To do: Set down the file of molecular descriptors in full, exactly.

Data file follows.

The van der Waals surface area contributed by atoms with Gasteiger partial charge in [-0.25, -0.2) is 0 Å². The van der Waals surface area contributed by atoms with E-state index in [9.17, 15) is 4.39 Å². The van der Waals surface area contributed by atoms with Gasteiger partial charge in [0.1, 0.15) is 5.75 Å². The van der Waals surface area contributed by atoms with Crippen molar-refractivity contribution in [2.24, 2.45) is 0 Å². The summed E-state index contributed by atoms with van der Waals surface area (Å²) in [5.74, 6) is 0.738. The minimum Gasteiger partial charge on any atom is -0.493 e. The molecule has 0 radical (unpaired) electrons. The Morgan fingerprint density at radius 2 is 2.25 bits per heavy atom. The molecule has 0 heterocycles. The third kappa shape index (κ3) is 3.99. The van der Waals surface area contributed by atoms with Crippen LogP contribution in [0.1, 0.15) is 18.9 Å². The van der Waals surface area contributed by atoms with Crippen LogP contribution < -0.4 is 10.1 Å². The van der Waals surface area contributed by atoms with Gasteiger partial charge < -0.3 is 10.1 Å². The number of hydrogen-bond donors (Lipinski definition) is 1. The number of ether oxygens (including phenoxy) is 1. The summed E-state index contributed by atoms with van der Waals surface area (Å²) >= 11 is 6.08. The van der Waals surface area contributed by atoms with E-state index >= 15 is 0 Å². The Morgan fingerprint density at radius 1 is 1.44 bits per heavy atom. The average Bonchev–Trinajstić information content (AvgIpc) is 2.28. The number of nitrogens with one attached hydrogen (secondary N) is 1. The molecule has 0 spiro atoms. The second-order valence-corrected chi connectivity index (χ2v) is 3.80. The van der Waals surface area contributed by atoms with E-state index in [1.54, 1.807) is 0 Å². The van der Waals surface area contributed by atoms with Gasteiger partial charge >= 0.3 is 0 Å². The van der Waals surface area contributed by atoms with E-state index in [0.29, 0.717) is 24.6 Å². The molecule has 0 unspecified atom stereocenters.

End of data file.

The van der Waals surface area contributed by atoms with Gasteiger partial charge in [-0.25, -0.2) is 0 Å². The van der Waals surface area contributed by atoms with E-state index in [9.17, 15) is 4.39 Å². The van der Waals surface area contributed by atoms with Gasteiger partial charge in [0.1, 0.15) is 5.75 Å². The van der Waals surface area contributed by atoms with Crippen molar-refractivity contribution in [2.24, 2.45) is 0 Å². The summed E-state index contributed by atoms with van der Waals surface area (Å²) in [5.74, 6) is 0.738. The minimum Gasteiger partial charge on any atom is -0.493 e. The molecule has 0 radical (unpaired) electrons. The Morgan fingerprint density at radius 2 is 2.25 bits per heavy atom. The molecule has 0 heterocycles. The third kappa shape index (κ3) is 3.99. The van der Waals surface area contributed by atoms with Crippen LogP contribution in [0.1, 0.15) is 18.9 Å². The van der Waals surface area contributed by atoms with Crippen LogP contribution < -0.4 is 10.1 Å². The van der Waals surface area contributed by atoms with Gasteiger partial charge < -0.3 is 10.1 Å². The number of hydrogen-bond donors (Lipinski definition) is 1. The number of ether oxygens (including phenoxy) is 1. The summed E-state index contributed by atoms with van der Waals surface area (Å²) >= 11 is 6.08. The van der Waals surface area contributed by atoms with E-state index >= 15 is 0 Å². The Morgan fingerprint density at radius 1 is 1.44 bits per heavy atom. The average Bonchev–Trinajstić information content (AvgIpc) is 2.28. The number of nitrogens with one attached hydrogen (secondary N) is 1. The molecule has 0 spiro atoms. The second-order valence-corrected chi connectivity index (χ2v) is 3.80. The van der Waals surface area contributed by atoms with E-state index in [1.54, 1.807) is 0 Å². The van der Waals surface area contributed by atoms with Gasteiger partial charge >= 0.3 is 0 Å². The van der Waals surface area contributed by atoms with E-state index in [0.29, 0.717) is 24.6 Å². The molecule has 0 unspecified atom stereocenters.